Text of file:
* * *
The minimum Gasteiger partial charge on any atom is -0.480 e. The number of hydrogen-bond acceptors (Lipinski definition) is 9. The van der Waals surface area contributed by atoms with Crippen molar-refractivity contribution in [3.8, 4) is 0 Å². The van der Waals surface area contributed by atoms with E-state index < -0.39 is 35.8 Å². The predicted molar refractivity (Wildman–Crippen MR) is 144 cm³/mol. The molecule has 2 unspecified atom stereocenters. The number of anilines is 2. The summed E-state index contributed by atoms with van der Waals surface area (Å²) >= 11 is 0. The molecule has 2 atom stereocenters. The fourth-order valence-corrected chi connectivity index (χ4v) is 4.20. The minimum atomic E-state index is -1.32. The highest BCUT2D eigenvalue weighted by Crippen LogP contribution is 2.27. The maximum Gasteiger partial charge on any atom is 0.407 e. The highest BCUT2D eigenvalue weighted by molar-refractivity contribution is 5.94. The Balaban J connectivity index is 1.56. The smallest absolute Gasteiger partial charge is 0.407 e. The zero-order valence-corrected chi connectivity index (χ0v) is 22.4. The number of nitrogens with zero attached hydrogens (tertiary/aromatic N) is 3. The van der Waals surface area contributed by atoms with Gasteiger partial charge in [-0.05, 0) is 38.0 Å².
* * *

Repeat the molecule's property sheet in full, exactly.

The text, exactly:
The minimum Gasteiger partial charge on any atom is -0.480 e. The number of hydrogen-bond acceptors (Lipinski definition) is 9. The van der Waals surface area contributed by atoms with Crippen molar-refractivity contribution in [3.8, 4) is 0 Å². The van der Waals surface area contributed by atoms with E-state index < -0.39 is 35.8 Å². The predicted molar refractivity (Wildman–Crippen MR) is 144 cm³/mol. The molecule has 2 unspecified atom stereocenters. The number of anilines is 2. The summed E-state index contributed by atoms with van der Waals surface area (Å²) >= 11 is 0. The molecule has 2 atom stereocenters. The fourth-order valence-corrected chi connectivity index (χ4v) is 4.20. The minimum atomic E-state index is -1.32. The highest BCUT2D eigenvalue weighted by Crippen LogP contribution is 2.27. The maximum Gasteiger partial charge on any atom is 0.407 e. The highest BCUT2D eigenvalue weighted by molar-refractivity contribution is 5.94. The Balaban J connectivity index is 1.56. The smallest absolute Gasteiger partial charge is 0.407 e. The zero-order valence-corrected chi connectivity index (χ0v) is 22.4. The number of nitrogens with zero attached hydrogens (tertiary/aromatic N) is 3. The van der Waals surface area contributed by atoms with Gasteiger partial charge in [-0.05, 0) is 38.0 Å².